Carlo Mollino (1905-1973) was an architect, designer, photographer and writer, not to mention a race-car driver and a pilot. His buildings include the Royal Theatre in Turin, and his furniture, like his photography, is ever more valuable. In 2005, a Mollino table sold for $3.8 million, setting a world record for twentieth-century decorative art.
Architect Carlo Mollino was born in 1905 and trained at the Polytechnic in Turin, where he graduated in 1931. A skier, driver, and aeroplane pilot, Mollino soon found himself well inserted in the lively cultural environment in Turin, between the two wars, where he made friends with personalities in the world of culture and art. Together with his meticulous technical training, which paid particular attention to functional aspects, in his projects there was always crosstalk between elements of modernity and a considerable sensibility for the past.
From 1933 to 1973, the year when he suddenly died, he made a total of only about ten architectural works. Particularly noteworthy among his masterpieces was the Società Ippica Torinese (1937–1940) in which rationalism intensifies and extols metaphysical elements, the building for the Slittovia di Lago Nero (1946-1947) in which the traditional Alpine ski-lift building was rethought in original form, and the new Teatro Regio in Turin (1965-1973), which interior Mollino himself referred to as "a shape somewhere between an egg and a half-open oyster".
Equally important was his work as an interior designer. His Casa Miller (1936) and Casa Devalle (1939-1940) reveal a surrealist taste. In 1949 he started teaching at the Faculty of Architecture at the Polytechnic of Turin, and the following year he was invited to take part in a travelling exhibition in eleven American museums.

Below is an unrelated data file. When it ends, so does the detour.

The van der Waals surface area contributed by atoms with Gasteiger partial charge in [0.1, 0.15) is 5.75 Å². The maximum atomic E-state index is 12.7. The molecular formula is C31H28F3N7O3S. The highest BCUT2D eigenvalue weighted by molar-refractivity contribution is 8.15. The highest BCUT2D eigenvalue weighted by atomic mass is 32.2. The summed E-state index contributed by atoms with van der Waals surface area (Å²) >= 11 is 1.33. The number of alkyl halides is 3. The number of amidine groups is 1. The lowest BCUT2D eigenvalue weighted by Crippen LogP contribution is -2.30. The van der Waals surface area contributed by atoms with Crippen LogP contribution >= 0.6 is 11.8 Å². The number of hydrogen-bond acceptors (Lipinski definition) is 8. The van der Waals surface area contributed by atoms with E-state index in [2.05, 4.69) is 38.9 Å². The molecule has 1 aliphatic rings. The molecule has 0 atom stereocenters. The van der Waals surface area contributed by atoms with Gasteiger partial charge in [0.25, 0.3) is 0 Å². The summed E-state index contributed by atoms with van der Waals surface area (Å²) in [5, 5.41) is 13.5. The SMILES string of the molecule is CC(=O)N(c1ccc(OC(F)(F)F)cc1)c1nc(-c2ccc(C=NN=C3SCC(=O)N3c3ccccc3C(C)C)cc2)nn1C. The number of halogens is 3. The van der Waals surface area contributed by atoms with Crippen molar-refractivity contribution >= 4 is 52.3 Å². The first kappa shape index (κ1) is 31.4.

Mollino never worked for large industry. Most of his furniture were carried out as one-off items. The most prolific years of his career came to a sudden end in December 1953, with the death of his father Eugenio. The architect's activities were suspended in favour of his passion for motoring and aerobatics.
In 1954 he designed Nube d'Argento, an exhibition for the national gas company, and the following year he created, amongst others, a racing car, the Bisiluro, which took part that year in the 24 Hours at Le Mans. Later he created two record cars remained in a model state.
In 1960 Mollino returned to his work as an architect and started redesigning the apartment in Via Napione in Turin, which is now Museo Casa Mollino. Carlo Mollino left several essays and books, ranging from narrative to architecture, and on to skiing technique and photographic criticism, including Il Messaggio dalla Camera Oscura, which was written in 1943 and published in 1949.